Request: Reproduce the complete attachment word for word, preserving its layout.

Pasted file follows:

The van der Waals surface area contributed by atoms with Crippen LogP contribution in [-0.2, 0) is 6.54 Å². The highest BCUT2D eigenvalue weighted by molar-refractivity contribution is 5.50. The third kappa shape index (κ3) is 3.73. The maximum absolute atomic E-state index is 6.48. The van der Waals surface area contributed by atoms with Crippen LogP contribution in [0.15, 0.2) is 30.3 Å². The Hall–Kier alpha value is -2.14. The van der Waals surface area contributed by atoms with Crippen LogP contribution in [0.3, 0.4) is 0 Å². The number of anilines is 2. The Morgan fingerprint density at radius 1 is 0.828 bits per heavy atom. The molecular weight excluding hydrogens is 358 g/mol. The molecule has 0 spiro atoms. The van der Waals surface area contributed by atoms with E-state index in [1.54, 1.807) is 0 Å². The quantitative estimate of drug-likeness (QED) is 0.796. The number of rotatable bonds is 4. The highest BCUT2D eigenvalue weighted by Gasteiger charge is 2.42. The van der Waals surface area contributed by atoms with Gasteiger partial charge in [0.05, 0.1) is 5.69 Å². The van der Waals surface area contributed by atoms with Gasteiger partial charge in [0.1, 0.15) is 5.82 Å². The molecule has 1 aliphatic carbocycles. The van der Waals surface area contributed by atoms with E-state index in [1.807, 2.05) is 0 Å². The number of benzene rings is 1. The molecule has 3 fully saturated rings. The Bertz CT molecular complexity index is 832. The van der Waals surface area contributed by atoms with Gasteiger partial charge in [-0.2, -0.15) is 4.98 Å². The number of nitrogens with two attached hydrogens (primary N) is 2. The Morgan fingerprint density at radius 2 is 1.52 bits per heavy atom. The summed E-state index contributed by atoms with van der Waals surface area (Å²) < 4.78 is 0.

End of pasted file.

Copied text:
The van der Waals surface area contributed by atoms with Crippen LogP contribution in [-0.2, 0) is 6.54 Å². The highest BCUT2D eigenvalue weighted by molar-refractivity contribution is 5.50. The third kappa shape index (κ3) is 3.73. The maximum absolute atomic E-state index is 6.48. The van der Waals surface area contributed by atoms with Crippen LogP contribution in [0.15, 0.2) is 30.3 Å². The Hall–Kier alpha value is -2.14. The van der Waals surface area contributed by atoms with Crippen LogP contribution in [0.3, 0.4) is 0 Å². The number of anilines is 2. The Morgan fingerprint density at radius 1 is 0.828 bits per heavy atom. The molecular weight excluding hydrogens is 358 g/mol. The molecule has 0 spiro atoms. The van der Waals surface area contributed by atoms with E-state index in [1.54, 1.807) is 0 Å². The quantitative estimate of drug-likeness (QED) is 0.796. The number of rotatable bonds is 4. The highest BCUT2D eigenvalue weighted by Gasteiger charge is 2.42. The van der Waals surface area contributed by atoms with Gasteiger partial charge in [0.05, 0.1) is 5.69 Å². The van der Waals surface area contributed by atoms with Gasteiger partial charge in [0.1, 0.15) is 5.82 Å². The molecule has 1 aliphatic carbocycles. The van der Waals surface area contributed by atoms with E-state index in [1.807, 2.05) is 0 Å². The number of benzene rings is 1. The molecule has 3 fully saturated rings. The Bertz CT molecular complexity index is 832. The van der Waals surface area contributed by atoms with Gasteiger partial charge in [-0.2, -0.15) is 4.98 Å². The number of nitrogens with two attached hydrogens (primary N) is 2. The Morgan fingerprint density at radius 2 is 1.52 bits per heavy atom. The summed E-state index contributed by atoms with van der Waals surface area (Å²) < 4.78 is 0.